Patricia Cleveland-Peck joined a `creative journal' course.
With a new year comes a fresh chance to sort out your life. You know the feeling: nothing seems impossible; this will be the year to travel, ditch that hopeless man, start that new job, write that book. Some people even commit these optimistic thoughts to the pages of their brand-new diaries - but sadly, the majority of resolutions are abandoned before the month is out.
Yet, according to Simona Parker, who runs a workshop known as "creative journal", the simple expedient of writing a diary can help you to make sense of your life. The journal used in her method, however, is anything but simple, consisting of 20 separate loose-leaf sections to cover different aspects of your life and personality: Body, Work, Here and Now, Relationships, Dreams, etc.
"They are not there to classify your psyche," Simona says, "but to open doors. Each is a channel of energy, and by working in the sections, the material starts to shift and interrelate so that transformation and growth can take place and a sort of sense of one's life can emerge."
Her method owes a lot to Dr Ira Progoff, a Jungian psychologist who developed the Intensive Journal Workshop in America.
"He is undoubtedly the master," says Simona, "but I have taken his method out of a rather rigid framework and simplified it for our European culture." Like Progoff, she uses the principles of "depth psychology", which seeks to integrate an individual's conscious and unconscious aspects, but she brings to it a background in "transpersonal psychology". The aim is to move forward from a static position.
"When you get used to the journal," Simona explains, "you'll find that it will almost do the work by itself; the cross-references free your energy and reveal examples of the Jungian concept of synchronicity, or meaningful coincidence, which will give you new insights. It is particularly useful in times of decision-making, transition and crisis."
This is endorsed by Liz, who has been attending Simona's workshops on and off for 10 years. "It is an extraordinarily efficient way of putting a grid over tumultuous experiences," she says. "You need a grid - it gives a purpose to your past life. It helped me when I lost my son ... it just works." Liz, who was an English teacher, has now taken up writing; as a bonus, she finds that the journal helps with her memories. "It brings you right back into the spirit of the thing, evokes it and gives you an understanding which is quite special."
You don't need to be a great writer or even particularly literate to use this method. Negative memories of school, or the belief that only academic or "educated" people write, can cause initial apprehension; this disappears when you realise that your journal is for your eyes only. (Simona's old journals are kept in a locked bag inside a big black trunk that dominates her sitting-room, a potent symbol if ever there were one.)
In fact, the simple act of writing itself, according to research by Gillie Bolton, of Sheffield University, can be therapeutic. Writing, she claims, is more powerful than speech; being a solitary activity, it draws on a deeper well. She encourages people, especially those with stressful lives, to engage in personal and reflective writing. She has worked with doctors and others in caring professions, and is now involved in a project whereby they suggest therapeutic writing to their patients. Sometimes she finds that the writings "slip between the bars which a person has erected around themselves", and their pens write unexpected things. This is especially useful for people who find it hard to talk about their worries. She, too, emphasises the importance of privacy. What is said cannot be unsaid, but in a diary you can contradict yourself, try things out or write nonsense without the embarrassment of anyone knowing. It can, she claims, also pin things down. If you just try to think things through, your thoughts may trace familiar circles, "only to slip away with the ghost of a laugh", but if you get them down on paper, they are there to work with.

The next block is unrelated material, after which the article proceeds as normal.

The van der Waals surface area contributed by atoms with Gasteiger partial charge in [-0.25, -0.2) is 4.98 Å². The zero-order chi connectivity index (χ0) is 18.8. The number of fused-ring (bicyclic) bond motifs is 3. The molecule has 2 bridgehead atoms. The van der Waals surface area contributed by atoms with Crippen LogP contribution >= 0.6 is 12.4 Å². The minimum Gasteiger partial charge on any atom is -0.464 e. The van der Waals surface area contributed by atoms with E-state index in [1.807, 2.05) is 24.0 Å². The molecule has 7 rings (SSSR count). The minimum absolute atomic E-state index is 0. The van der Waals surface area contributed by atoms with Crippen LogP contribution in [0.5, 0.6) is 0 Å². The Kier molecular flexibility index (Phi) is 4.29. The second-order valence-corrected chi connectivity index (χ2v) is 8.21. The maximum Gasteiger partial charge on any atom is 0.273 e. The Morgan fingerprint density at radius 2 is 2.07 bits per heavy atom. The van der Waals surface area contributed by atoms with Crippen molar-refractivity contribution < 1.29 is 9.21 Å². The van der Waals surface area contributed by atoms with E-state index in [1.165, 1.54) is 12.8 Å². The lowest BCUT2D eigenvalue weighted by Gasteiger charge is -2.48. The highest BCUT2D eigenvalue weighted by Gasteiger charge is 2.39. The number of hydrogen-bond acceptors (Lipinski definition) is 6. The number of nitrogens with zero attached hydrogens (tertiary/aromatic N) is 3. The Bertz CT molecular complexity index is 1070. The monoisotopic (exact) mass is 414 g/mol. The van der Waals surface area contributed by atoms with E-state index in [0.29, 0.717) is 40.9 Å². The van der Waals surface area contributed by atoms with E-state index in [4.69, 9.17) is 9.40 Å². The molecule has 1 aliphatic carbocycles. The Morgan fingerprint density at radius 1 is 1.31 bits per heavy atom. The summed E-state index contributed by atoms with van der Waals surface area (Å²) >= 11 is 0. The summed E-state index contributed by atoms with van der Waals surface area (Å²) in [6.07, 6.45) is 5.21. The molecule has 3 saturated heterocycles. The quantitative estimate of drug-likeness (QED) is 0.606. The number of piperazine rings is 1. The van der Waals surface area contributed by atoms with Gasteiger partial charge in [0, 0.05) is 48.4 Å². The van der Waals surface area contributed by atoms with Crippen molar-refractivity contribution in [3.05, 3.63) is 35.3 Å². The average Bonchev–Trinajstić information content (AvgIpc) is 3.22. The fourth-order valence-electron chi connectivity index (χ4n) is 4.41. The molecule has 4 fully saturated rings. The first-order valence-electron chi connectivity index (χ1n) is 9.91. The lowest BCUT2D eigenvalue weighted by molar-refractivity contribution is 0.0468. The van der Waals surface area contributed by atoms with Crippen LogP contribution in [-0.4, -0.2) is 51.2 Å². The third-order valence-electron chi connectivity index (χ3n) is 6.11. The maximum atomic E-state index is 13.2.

This reflective writing offers a path to the inner being through several unusual techniques. One of these, which Simona's "creative journal" method shares, is the Jung-inspired "dialoguing", in which you write down an imaginary conversation with anything or anyone of importance in your life. This permits you to "talk" to people, living or dead, with whom you have "unfinished business". Often the guilt felt after the death of a parent or other loved one can be defused in this way, and areas of conflict can be resolved. You can also "dialogue" with parts of your body - giving your lungs, for example, the chance to complain about how you "look after" them when you just must have a cigarette.
Another interesting element in the "creative journal" method is the "crossroads" section, in which you can explore the "roads not taken", or areas of regret in your life - and, by writing about them, move on. Many of Simona's clients have found that the method leads to valuable new insights. Ann, an American who has been working with Simona sporadically for 17 years (most clients begin with the intensive weekend workshops, then return for further, one- to-one consultations when necessary), finds it "helps to give space in the world of chatter around us - it helped when my husband left me".
Simona herself is often astonished by the significance of what she has written, finding that it reveals much that would not occur to the conscious mind.
Simona Parker's "creative journal" workshops are held at 11, Brackley Road, Chiswick, London W4 (0181-995 5320).